Sunday August 31,2014 : DAILY AND WEEKLY TOURNAMENTS BOOST FANTASY SPORTS
Changes in the way contests are organised have attracted thousands of new players.
Permitted by federal law thanks to an exemption in the UIGEA as a skill game, and currently prohibited by only five states, online fantasy gaming is on a roll, with growing numbers of players paying entry fees to daily and weekly tournaments, and major commercial groups becoming increasingly involved.
Other than the suppressed desire to compete and win money or prizes which US politicians have brought about by legislating against sports betting in all but 4 states via the Professional and Amateur Sports Protection Act, the appeal of the pastime has grown for the most part through changes in the way it is now made available.
Back in 2006, when the UIGEA was passed, stealthily attached to a security bill, fantasy sports was exempted – after lobbying by the sports leagues – and consisted of events which involved seasons-long competitions that handed out prizes to a few skilled predicters among large fields of competitors.
That has evolved into today's booming business where weekly and daily fantasy games with paid entry fees and cash payouts are the norm…and these are easily available through large and still-expanding websites like FanDuel, Ballr, FantasyScore, FanNation and DraftKings, enterprises that have themselves attracted support from major businesses.
Even the sports leagues – and noticeably the National Football League, which has spent hundreds of thousands upholding the PASPA and fighting to keep online gambling in check – are involved in fantasy sports, along with major media companies like Sports Illustrated and USA Today.
The frustrated desire of US sports fans to deploy their knowledge in order to win and be rewarded has found an outlet in fantasy sports, where the age limit is 18 years (lower than that required in traditional legalised gambling) and the action is now typically short term and available through the internet and mobile devices for relatively low entry fees.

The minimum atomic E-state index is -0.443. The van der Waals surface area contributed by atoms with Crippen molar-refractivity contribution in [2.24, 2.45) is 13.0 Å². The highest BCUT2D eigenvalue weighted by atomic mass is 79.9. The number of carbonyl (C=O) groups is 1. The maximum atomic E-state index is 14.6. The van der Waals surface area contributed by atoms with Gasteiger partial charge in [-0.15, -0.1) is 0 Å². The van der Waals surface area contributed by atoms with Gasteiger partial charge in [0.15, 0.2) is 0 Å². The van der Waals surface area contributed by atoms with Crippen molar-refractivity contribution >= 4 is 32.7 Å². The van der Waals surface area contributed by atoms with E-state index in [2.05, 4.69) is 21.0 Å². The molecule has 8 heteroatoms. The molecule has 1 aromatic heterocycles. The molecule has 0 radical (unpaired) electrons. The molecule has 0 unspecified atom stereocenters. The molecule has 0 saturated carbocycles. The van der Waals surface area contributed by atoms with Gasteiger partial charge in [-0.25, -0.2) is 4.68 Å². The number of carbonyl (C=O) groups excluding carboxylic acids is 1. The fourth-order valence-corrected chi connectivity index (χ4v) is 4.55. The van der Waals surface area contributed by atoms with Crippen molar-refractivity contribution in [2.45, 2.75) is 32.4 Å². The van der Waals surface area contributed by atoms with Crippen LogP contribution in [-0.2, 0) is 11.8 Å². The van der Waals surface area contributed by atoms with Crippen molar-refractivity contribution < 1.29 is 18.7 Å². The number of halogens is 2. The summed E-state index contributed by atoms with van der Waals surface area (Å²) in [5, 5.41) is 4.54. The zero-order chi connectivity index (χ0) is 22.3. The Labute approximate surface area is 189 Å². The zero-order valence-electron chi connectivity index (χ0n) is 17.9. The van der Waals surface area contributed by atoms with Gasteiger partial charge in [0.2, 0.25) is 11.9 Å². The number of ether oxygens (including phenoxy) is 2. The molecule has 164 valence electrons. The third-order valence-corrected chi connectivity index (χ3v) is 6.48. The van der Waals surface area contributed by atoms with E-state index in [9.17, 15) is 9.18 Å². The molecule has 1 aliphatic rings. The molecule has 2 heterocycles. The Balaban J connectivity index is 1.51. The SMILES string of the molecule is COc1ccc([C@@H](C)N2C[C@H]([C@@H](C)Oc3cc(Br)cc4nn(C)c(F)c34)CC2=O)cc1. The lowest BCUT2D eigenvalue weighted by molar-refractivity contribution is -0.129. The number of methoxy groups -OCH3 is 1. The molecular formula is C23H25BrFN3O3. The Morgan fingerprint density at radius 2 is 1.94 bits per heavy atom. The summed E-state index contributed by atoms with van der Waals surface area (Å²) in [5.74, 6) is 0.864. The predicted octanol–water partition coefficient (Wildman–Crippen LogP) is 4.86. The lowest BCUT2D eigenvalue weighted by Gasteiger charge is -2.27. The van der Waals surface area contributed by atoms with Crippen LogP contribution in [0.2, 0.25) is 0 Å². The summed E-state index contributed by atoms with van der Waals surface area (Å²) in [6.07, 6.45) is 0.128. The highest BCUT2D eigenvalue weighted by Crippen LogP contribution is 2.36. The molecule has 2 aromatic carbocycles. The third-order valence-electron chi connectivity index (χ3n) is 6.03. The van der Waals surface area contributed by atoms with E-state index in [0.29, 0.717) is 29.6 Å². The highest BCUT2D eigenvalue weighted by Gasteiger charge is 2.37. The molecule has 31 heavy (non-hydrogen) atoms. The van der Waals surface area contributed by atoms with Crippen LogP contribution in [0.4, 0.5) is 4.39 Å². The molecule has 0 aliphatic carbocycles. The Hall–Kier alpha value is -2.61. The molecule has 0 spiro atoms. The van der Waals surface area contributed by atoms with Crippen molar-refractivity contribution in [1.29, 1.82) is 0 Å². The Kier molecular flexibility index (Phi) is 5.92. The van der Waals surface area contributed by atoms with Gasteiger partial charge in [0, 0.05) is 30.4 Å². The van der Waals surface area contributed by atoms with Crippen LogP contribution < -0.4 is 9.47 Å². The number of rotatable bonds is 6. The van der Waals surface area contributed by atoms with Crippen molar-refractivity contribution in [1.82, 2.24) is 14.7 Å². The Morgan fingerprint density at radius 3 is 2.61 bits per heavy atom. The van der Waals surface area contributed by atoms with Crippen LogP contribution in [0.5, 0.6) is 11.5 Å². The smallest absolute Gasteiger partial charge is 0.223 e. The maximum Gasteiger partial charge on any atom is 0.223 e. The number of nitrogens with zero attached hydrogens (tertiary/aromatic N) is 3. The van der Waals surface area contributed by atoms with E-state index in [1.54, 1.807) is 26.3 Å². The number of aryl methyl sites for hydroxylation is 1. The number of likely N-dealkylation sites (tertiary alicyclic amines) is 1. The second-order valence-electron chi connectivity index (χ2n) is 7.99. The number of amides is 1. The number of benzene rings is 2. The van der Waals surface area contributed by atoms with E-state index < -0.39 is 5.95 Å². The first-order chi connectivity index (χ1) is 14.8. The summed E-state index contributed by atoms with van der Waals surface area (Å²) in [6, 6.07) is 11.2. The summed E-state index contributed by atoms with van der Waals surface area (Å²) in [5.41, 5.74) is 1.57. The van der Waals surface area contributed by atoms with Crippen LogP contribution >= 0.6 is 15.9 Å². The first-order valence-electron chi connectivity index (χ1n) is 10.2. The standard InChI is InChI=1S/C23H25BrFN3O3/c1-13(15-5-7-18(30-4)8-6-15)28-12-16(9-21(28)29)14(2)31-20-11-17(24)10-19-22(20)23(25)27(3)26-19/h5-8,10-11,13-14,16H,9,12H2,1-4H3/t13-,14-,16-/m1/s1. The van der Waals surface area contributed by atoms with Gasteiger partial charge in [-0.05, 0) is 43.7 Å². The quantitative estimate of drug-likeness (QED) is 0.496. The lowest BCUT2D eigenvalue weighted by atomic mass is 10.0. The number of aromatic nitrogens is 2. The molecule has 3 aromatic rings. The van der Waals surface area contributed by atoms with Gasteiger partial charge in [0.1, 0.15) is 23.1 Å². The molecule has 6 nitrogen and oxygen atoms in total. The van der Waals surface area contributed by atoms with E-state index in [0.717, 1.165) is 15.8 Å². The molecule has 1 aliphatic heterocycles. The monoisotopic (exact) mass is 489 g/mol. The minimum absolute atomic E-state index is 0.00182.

Big-money promotions for the pastime are increasing however, including elaborate television programs and channels that are pulling in growing numbers of sports fans eager to compete with others.
That has resulted in bigger and better competitions – one recently boasted a $5,200 entry fee and a $10,000 cash prize, whilst another offered a contest where players could wager up to $500 on three players they thought would dominate in a baseball match.
An indication of the growth and popularity of this sector in the United States is the level of reward available; million dollar competitions are now part of promotional and gaming structures that embrace a plethora of predictions where winners can receive cash.
And unlike "illegal" online gambling there are no payment problems and few delays.
Online fantasy sports providers have attracted the interest of investors due to the relatively low operational costs and the tasty returns on investment – a recent example is Comcast, which last year ploughed $11 million into FanDuel, a successful enterprise that boasts a player base in excess of 500,000, the publication The Tennessean reports.
Given the moralising and claims of US politicians that they are perpetually concerned for the welfare of gamblers generally, it is perhaps surprising that fantasy sports remains unregulated, with no enforced requirements for safeguards against the mingling of player deposits with company operational funds or other restrictions.
How operators handle these aspects is largely left to them, and is dependent on the integrity of management.
With the amount of money in play – DraftKing has announced that it expects to make around $400 million this year, and the Fantasy Sports Trade Association estimates that 41 million people in the United States and Canada play some kind of fantasy sports – this is a tempting business.